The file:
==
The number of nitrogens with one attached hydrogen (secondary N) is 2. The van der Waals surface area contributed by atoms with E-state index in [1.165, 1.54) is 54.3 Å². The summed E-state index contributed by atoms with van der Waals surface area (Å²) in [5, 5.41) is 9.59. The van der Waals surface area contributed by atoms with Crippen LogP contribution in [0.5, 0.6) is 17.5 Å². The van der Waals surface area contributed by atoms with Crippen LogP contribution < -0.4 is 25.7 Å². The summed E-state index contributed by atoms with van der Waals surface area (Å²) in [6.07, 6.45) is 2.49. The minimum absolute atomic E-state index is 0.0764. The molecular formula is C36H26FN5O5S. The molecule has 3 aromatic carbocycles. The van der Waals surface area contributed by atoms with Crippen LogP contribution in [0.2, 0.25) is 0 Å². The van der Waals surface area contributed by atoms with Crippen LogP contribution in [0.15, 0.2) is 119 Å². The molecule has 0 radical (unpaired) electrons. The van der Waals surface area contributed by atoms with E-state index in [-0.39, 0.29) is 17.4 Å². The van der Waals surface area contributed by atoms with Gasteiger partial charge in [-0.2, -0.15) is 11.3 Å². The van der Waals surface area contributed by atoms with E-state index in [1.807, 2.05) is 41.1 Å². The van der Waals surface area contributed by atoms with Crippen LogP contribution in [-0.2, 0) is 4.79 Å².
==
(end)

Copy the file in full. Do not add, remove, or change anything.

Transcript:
The number of nitrogens with one attached hydrogen (secondary N) is 2. The van der Waals surface area contributed by atoms with E-state index in [1.165, 1.54) is 54.3 Å². The summed E-state index contributed by atoms with van der Waals surface area (Å²) in [5, 5.41) is 9.59. The van der Waals surface area contributed by atoms with Crippen LogP contribution in [0.5, 0.6) is 17.5 Å². The van der Waals surface area contributed by atoms with Crippen LogP contribution < -0.4 is 25.7 Å². The summed E-state index contributed by atoms with van der Waals surface area (Å²) in [6.07, 6.45) is 2.49. The minimum absolute atomic E-state index is 0.0764. The molecular formula is C36H26FN5O5S. The molecule has 3 aromatic carbocycles. The van der Waals surface area contributed by atoms with Crippen LogP contribution in [0.2, 0.25) is 0 Å². The van der Waals surface area contributed by atoms with Crippen LogP contribution in [0.15, 0.2) is 119 Å². The molecule has 0 radical (unpaired) electrons. The van der Waals surface area contributed by atoms with E-state index in [-0.39, 0.29) is 17.4 Å². The van der Waals surface area contributed by atoms with Gasteiger partial charge in [-0.2, -0.15) is 11.3 Å². The van der Waals surface area contributed by atoms with E-state index in [1.807, 2.05) is 41.1 Å². The van der Waals surface area contributed by atoms with Crippen LogP contribution in [-0.2, 0) is 4.79 Å².